My guess is that you’ve probably seen this incredible work by Tim Noble & Sue Webster somewhere on the internet before.  The pieces appeal a wide range of art appreciators, from those interested in sculpture to photography to taxidermy.  I think the artworks are extraordinary.  I particularly enjoy getting to see images of the “shadow sculptures” sans spotlight.  An interesting anecdote: British Wildlife, my favorite, below, is made up of the taxidermy collection of Noble’s father, who died shortly before piece’s creation, including “forty-six birds, forty mammals, and two stuffed fish, including a whole swan and even the pet crow Noble kept as a child” (source).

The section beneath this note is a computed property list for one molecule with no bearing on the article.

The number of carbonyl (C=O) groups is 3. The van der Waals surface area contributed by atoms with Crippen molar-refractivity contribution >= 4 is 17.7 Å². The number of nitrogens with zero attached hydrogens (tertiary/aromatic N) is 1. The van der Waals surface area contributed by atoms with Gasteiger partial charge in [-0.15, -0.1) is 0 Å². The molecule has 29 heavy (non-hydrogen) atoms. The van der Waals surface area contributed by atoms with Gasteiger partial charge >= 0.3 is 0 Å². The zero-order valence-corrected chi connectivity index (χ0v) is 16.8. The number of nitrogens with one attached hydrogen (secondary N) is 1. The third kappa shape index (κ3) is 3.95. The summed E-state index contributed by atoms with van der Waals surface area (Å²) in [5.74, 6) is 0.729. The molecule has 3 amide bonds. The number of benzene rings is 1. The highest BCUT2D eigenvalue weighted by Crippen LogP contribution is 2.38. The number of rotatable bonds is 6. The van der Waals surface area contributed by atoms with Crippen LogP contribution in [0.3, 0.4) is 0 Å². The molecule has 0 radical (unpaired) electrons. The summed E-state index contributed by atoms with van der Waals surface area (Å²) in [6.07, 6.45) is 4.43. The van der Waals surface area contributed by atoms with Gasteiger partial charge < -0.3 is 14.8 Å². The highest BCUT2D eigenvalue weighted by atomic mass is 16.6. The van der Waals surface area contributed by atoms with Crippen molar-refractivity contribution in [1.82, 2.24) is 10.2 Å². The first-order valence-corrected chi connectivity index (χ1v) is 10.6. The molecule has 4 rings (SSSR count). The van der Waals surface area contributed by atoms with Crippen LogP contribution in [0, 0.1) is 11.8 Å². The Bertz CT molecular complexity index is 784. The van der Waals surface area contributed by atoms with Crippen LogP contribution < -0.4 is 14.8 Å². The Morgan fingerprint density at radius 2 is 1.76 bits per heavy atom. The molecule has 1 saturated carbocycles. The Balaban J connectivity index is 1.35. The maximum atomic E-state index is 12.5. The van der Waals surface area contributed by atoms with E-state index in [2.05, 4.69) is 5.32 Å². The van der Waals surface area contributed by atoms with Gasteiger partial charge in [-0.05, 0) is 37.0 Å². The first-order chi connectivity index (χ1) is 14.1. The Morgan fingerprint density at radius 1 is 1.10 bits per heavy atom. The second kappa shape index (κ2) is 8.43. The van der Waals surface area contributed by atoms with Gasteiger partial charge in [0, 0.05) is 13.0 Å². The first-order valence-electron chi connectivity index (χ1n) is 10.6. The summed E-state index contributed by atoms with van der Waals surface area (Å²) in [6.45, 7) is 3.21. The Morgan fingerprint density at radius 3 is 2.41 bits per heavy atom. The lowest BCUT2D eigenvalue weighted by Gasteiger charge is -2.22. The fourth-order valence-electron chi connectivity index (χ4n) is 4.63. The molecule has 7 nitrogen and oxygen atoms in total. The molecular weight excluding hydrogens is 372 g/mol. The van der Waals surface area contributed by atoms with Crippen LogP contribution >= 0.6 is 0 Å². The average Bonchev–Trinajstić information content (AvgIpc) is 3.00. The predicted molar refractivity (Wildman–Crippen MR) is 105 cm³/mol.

From the artists’ statement: Tim Noble and Sue Webster take ordinary things including rubbish, to make assemblages and then point light to create projected shadows which show a great likeness to something identifiable including self-portraits.  The art of projection is emblematic of transformative art.  The process of transformation, from discarded waste, scrap metal or even taxidermy creatures to a recognizable image, echoes the idea of ‘perceptual psychology’ a form of evaluation used for psychological patients.  Noble and Webster are familiar with this process and how people evaluate abstract forms.  Throughout their careers they have played with the idea of how humans perceive abstract images and define them with meaning.  The result is surprising and powerful as it redefines how abstract forms can transform into figurative ones.

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